I want you to watch this clip, wherein Nile Rodgers says his music had to be instantly accessible, it had to make the dancers move their bodies INSTANTLY!

That’s one of the many things I hate about complainers today, that I need to give them more time. Let me ask you, are they making any more? Is there a bank I can go to? Because I’m challenged, there’s just not enough hours in the day to do everything I want. Maybe I need thirty, maybe I need thirty-six, maybe then I can pack in all the newspapers, the websites, the novels, the physical activity.

But NO! (Said like John Belushi…) You don’t want to hear what I have to say, you don’t want to think about me at all, you just want to pile drive me into submission, with your endless e-mails and tweets telling me to take an hour out of my day, if at all possible an hour every day for a week, to let your album sink into my brain.


Are you NUTS?

Nile was a nobody. He’d go to clubs and wonder…what it would take to get noticed.

First he had to establish a relationship with the deejay.

Then he had to feed him something so infectious that not only would the deejay not lift the needle, but the dancers would throw their arms up in exultation.

Ergo, “Le Freak.” And “Good Times.” And Chic’s initial hit, “Dance, Dance, Dance (Yowsah, Yowsah, Yowsah.)”

Do we rate Chic any lower because of the instant infectiousness of their tracks?


Listening doesn’t have to be difficult. Sure, there are exceptions to every rule, stuff you don’t get the first time through. But now, with so many options, people don’t endure that which is not pleasing, they move on, so if you think repetition is your friend, you’ve got none.

Or let’s look at “Let’s Dance.” Far from one of my favorite Bowie cuts, I will say you get it immediately.

Everybody wants more of our time, and we don’t want to give it to them!

I will not talk on the phone, absolutely not. Because you want to waste so much of my time. Making like we’re friends for twenty minutes before you ask for the favor I don’t want to give you.

But it’s not only me, it’s kids. Phone calls? Are you kidding me? Send a text! It’s cleaner, it’s faster, there’s no wasted time.

The basics never change. You’ve got to practice, be original and wait for your moment, when you have to deliver. And if you think that’s a TV slot…well, there was Susan Boyle who delivered once and became an international star overnight, but isn’t it interesting that the only thing we know about her is that performance, I challenge you to name one of her tunes… She’s a novelty, not an artist!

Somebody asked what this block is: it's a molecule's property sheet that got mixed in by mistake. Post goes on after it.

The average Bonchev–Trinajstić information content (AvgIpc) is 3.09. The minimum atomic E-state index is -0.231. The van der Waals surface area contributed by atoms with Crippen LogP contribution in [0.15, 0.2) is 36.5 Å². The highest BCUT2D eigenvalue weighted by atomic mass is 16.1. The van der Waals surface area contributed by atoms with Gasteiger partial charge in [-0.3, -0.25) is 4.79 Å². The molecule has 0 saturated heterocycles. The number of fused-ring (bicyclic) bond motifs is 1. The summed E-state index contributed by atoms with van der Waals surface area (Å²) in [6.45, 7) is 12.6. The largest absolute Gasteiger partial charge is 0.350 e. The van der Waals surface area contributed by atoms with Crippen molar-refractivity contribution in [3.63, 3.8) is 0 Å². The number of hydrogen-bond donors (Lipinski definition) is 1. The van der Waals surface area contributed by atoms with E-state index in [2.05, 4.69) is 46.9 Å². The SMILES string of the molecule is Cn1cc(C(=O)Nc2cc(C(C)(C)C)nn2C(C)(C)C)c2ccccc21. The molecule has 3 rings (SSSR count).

And isn’t it fascinating that we’ve got Justin Bieber backlash. His career is toast and R. Kelly keeps sailing along, despite his legal problems, because people believe he’s an artist. If you think the Biebs is an artist, you’re a fingerpainter.

“We were an R&B band that had figured out this jazzy-type of formula to present music that deejays could listen to one time, and play it, and that the people would hear it, one time, and respond.

And that’s how we crafted our records. You play it first time, you got ’em.”

Daft Punk | Random Access Memories | The Collaborators: Nile Rodgers

It’s incredibly easy.

But it’s incredibly hard.

You don’t need any money, you don’t need any of the trappings, from looks to Facebook friends to an uncle in the business, you’ve just got to have that one indelible cut, that makes us need to hear it more. Whether it be Nirvana’s “Smells Like Teen Spirit,” Alanis Morissette’s “You Oughta Know” Gnarls Barkley’s “Crazy” or the Beatles’ “I Want To Hold Your Hand.”

It works in every genre of music. You’re enraptured by the sound of Jay-Z’s “Can I Get A…” and then the girls come in and your head starts to spin and you ask that classic question…HOW DID THEY COME UP WITH THIS!

From Frank Zappa to today, that’s the mark of a great artist, someone who leads us into the unknown who we can’t help but follow.

Yes, I’ve got all kinds of time for new and great.

But that’s not what’s on a TV game show.

That’s not what’s being played in your basement, loved by your parents and friends.

Rather it’s something transcendent, as Pete Townshend sang, one note, pure and easy.

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